Man Kneeling

Some time has passed since placing together a group of words like this for public viewing. Because of such, it has been somewhat difficult remembering how to piece them together–especially as recent truth has been narrowly shared to someone privately.

This interruption is being given to point out an exerted, over-performed practice which many of us primarily feel is important and healthy, yet actually is not. In fact, it is an activity which can be difficult to even recognize when applied effectively (notably when it brings about a desired result).

Yet, upon closer examination, a hidden bit of dirt behind the ears can be revealed.

Have found much success when tackling great labors (this person, as some of you out there, works very hard to do everything humanly possible to get the job done). Most of the time things go very well. Although, during times of great focus, a challenge suddenly diverts from the harbor for no apparent reason–even during the eve of many great successes.

It is when such situations happen that our human frailty is revealed–a deep sorrow and frustration can result. Why can it not be fixed?

The Father has provided great strength to overcome many obstacles. It is his strength, and his strength alone, which has produced great success. Yet, within an array of successes, one can begin to glance upon one’s own strength for provision. This is dangerous.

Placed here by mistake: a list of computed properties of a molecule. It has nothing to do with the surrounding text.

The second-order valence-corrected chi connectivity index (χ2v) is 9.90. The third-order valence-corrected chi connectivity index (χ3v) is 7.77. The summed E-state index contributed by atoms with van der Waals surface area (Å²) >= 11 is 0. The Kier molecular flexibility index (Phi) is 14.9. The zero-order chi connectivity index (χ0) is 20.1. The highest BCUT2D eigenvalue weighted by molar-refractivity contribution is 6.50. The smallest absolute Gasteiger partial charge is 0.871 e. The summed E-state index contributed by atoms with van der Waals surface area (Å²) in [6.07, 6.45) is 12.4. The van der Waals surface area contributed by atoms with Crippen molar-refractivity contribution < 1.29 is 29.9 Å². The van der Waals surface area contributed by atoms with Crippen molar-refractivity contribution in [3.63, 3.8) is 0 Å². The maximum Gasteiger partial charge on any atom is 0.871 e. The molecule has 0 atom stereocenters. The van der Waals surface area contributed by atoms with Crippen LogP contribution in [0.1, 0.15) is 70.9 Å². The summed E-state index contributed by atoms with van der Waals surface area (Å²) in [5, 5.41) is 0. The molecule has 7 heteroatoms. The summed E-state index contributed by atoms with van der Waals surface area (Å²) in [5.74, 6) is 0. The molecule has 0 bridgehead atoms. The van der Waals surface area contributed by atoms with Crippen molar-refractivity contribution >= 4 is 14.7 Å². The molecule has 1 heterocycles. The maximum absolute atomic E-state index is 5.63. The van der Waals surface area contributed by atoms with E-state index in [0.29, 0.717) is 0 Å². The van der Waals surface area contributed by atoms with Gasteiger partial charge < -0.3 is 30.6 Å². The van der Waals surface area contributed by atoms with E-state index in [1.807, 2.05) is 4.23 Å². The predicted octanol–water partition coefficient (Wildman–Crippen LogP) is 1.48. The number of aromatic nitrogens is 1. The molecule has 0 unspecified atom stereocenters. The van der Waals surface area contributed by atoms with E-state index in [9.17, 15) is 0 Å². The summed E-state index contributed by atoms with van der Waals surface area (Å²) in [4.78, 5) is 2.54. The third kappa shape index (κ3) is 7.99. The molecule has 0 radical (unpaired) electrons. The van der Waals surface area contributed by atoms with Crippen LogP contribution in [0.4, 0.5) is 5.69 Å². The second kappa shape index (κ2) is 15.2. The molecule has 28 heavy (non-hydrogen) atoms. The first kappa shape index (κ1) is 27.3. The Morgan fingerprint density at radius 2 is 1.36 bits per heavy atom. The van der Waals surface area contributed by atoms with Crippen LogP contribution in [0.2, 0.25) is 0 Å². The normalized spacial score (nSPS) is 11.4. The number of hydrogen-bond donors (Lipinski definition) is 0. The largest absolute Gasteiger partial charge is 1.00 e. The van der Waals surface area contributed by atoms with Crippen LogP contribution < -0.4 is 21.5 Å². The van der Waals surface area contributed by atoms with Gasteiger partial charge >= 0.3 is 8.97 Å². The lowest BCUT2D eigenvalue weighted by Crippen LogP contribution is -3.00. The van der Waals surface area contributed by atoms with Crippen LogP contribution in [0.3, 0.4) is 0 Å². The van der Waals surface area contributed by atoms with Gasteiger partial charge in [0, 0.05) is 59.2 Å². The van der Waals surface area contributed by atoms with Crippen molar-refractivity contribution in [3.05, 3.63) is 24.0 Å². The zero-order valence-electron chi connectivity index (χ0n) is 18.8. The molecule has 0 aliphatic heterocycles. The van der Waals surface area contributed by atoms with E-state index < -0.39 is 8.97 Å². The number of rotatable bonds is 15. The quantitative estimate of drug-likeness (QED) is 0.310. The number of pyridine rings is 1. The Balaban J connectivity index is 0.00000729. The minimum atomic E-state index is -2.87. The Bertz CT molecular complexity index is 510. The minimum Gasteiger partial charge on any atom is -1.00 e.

Just as the apostle Peter began to sink from his walk on water, so do many descend upon their own provisioning.

Society worships personal success. This is partly because our world has placed great amounts of people’s livelihood on unstable shares. In effect, the fears of instability take hold, compelling many towards unnecessary stresses and heartaches.

Yet, in so doing, many fail to seek the greater success.

It is good for us to be reminded of how fragile and unstable our ways can become–to be loosened away from slight fantasies which promote the idea that we are in complete and total control of our lives. The sooner this awakening happens, the better–for it is better to stumble upon a small stone then to plummet into the large chasm.

Let us be welcomed to the reminder–to ask for his guidance in times of unnoticed haughtiness and tampered moments of self-glory. The Father will gently remind us when we are willing to follow his direction through and through.